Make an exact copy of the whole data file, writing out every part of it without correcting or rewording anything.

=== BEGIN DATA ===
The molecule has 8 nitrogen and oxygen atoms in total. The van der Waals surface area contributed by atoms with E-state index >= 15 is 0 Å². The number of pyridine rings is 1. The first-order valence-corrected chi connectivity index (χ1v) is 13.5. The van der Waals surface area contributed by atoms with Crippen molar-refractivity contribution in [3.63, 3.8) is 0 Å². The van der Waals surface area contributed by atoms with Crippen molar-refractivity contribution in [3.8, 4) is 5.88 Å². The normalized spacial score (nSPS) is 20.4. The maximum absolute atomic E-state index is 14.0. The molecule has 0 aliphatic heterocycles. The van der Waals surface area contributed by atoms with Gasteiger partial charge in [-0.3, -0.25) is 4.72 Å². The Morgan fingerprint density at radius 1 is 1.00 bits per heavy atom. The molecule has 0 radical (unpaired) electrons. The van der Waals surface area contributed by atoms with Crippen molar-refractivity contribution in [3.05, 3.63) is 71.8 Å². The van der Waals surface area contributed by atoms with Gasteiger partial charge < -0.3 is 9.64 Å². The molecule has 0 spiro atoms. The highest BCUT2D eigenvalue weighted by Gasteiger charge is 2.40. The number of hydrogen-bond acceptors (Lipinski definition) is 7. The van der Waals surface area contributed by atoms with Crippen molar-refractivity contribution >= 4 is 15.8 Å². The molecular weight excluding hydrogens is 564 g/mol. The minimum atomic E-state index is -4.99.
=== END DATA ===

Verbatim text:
The molecule has 8 nitrogen and oxygen atoms in total. The van der Waals surface area contributed by atoms with E-state index >= 15 is 0 Å². The number of pyridine rings is 1. The first-order valence-corrected chi connectivity index (χ1v) is 13.5. The van der Waals surface area contributed by atoms with Crippen molar-refractivity contribution in [3.63, 3.8) is 0 Å². The van der Waals surface area contributed by atoms with Crippen molar-refractivity contribution in [3.8, 4) is 5.88 Å². The normalized spacial score (nSPS) is 20.4. The maximum absolute atomic E-state index is 14.0. The molecule has 0 aliphatic heterocycles. The van der Waals surface area contributed by atoms with Gasteiger partial charge in [-0.3, -0.25) is 4.72 Å². The Morgan fingerprint density at radius 1 is 1.00 bits per heavy atom. The molecule has 0 radical (unpaired) electrons. The van der Waals surface area contributed by atoms with Crippen molar-refractivity contribution in [3.05, 3.63) is 71.8 Å². The van der Waals surface area contributed by atoms with Gasteiger partial charge < -0.3 is 9.64 Å². The molecule has 0 spiro atoms. The highest BCUT2D eigenvalue weighted by Gasteiger charge is 2.40. The number of hydrogen-bond acceptors (Lipinski definition) is 7. The van der Waals surface area contributed by atoms with Crippen molar-refractivity contribution >= 4 is 15.8 Å². The molecular weight excluding hydrogens is 564 g/mol. The minimum atomic E-state index is -4.99.